While I’m sure I’ve had similar experiences dozens of times before, I’ve been reflecting lately on certain related aspects of my work on two recent pieces: a large-ensemble piece and a small piano lullaby written for someone I know.

Early in the conception of the large-ensemble piece, I sketched down some ideas for dynamics in different sections. Subsequent to this, I drew up a plan regarding instrumentation: the music would disintegrate into smaller and smaller subgroups of the large ensemble over the course of the entire piece.

As I put the piece into Sibelius, I came not to yearn for the dynamics I was going to input later. The timbral contrast was adequate to sustain interest. So I decided to leave the dynamic at a steady forte throughout the piece.

But then something else worried me.

The instrumentation became too thin, too quickly. The piece was in danger of sounding small, in spite of the loud dynamic. I rethought the instrumentation and created larger subgroups of the ensemble. In order to do this, of course, different subgroups had to have more instruments in common. As a result, the timbral contrast decreased.

Playing the score over again, I began to need dynamics again. So in went the dynamics – more or less along the lines I had conceived months earlier. The lost contrast needed compensating for, and the music improved.

I had a similar experience in the lullaby – even though this was a casual piece I wrote in only an hour and a half.

As I looked over the work, a small crescendo I had written seemed oddly lifeless, despite the music’s ascending contour. The crescendo needed a push, some gentle impetus to announce “something different” was about to happen.

Comparing the crescendo’s initiating harmony with the two preceding it, I noticed the harmony beginning the crescendo was more consonant than the previous two. With a little futzing around, I came up with a more dissonant sonority that fit into the texture and disrupted the surface of the music to the right amount.  Playing the piece over again, I found the crescendo now made much more sense:  it was an unfolding of the tension created by the new harmony.

The ability to balance sensitively different parameters of composition – like instrumentation, dynamics, and harmony – is a lifelong task for all composers. Naturally, to balance parameters sensitively also means the ability to throw music off balance once in a while. But these recent experiences have made me more alert to an “invisible hand” behind the process of composition – one that has forced me, unexpectedly, to go back to music I’ve written and made adjustments.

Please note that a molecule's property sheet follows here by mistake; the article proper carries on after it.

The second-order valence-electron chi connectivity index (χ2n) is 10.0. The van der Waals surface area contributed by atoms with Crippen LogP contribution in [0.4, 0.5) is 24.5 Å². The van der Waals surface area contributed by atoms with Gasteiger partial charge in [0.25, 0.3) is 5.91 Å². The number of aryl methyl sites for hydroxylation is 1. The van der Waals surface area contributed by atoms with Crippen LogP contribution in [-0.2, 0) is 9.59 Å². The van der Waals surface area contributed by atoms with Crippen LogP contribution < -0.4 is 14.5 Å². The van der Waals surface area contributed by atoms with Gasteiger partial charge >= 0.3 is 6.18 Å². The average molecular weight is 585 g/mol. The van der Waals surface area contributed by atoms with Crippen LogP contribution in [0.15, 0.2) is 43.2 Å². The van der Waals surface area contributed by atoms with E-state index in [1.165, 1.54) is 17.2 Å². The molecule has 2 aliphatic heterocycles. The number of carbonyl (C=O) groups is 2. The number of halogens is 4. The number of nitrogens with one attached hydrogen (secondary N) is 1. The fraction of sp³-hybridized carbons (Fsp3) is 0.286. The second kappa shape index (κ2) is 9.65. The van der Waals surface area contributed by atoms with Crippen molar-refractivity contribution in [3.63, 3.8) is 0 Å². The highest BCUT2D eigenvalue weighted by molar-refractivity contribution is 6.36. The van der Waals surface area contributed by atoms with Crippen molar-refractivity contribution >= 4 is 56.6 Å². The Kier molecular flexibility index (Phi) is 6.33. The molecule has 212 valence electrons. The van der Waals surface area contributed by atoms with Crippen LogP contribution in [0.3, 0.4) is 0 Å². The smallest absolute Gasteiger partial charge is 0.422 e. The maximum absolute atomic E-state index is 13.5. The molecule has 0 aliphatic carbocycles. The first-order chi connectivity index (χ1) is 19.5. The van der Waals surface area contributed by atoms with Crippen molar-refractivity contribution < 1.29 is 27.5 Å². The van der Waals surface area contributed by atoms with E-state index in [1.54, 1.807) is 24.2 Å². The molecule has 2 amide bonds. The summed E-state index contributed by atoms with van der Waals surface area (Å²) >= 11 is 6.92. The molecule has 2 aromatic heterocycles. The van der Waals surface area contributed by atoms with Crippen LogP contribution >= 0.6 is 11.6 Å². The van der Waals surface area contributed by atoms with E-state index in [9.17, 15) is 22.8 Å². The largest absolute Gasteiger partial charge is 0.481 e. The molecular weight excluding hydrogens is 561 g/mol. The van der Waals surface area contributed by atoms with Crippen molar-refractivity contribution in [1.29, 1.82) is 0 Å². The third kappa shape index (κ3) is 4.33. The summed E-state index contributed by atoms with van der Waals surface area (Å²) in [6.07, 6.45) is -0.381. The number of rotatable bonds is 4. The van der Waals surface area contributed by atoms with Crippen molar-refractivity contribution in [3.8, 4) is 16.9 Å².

I’m wondering how many of you think about composition in similar ways.

4 Responses to “The Invisible Hand of Composition”
  1. I think the issues you raise tend to be important mostly in larger ensembles, as you note. A bigger problem is often the acoustics of the place where the performance takes place. It isn’t often that new music gets played in an ideal acoustic environment where all the nuances you worked so hard to polish can be clearly heard. I play in an orchestra that rehearses in a fairly dry environment, and we perform in a space with all sorts of reverb. So the brass, for example, have to play one dynmaic down from whatever we had rehearsed. You wonder what all this does to undermine the composers’ original intentions.

    I find that in writing for smaller groups, and subsequentially playing in uncertain acoustical environments, that the contours of the piece have to be supported more by harmonic development than dynamics.

  2. Brian Vlasak says:

    While I think that using notation software for issues like working out relationships between dynamics and harmonies (for example), I don’t quite know about dynamics. The wonderful thing about being one of those “old, dead white guys” is the fact that they actually got to play around with a real, live orchestra. Now, the “young, living composerly people” are forced to work with crude approximations … and that’s just too bad.

    I know that when I have strayed from my original intentions to comform with what I then believe something WILL sound like based off of computer playback, I have been unhappy with the results in the end. Be wary, I suppose?

    That being said, I know that we are all looking forward to hearing your work! :-)

  3. David Preiser says:

    Your comment about that crescendo makes me wonder why you wrote that section the way you did in the first place. Perhaps you expected something more to happen than was actually there, which then made you notice something “lacking” in the chord progression? Then you gave the crescendo something to work with.

    Interesting lesson there.

  4. James Combs says:

    David,

    Very well thought out description of your composing process and how problems arise when trying to modify a work or when moving in another direction from one point. It’s a puzzle, the perfect puzzle is it not? It is very true, you give something here and it is taken away at another spot. Instant karma :)

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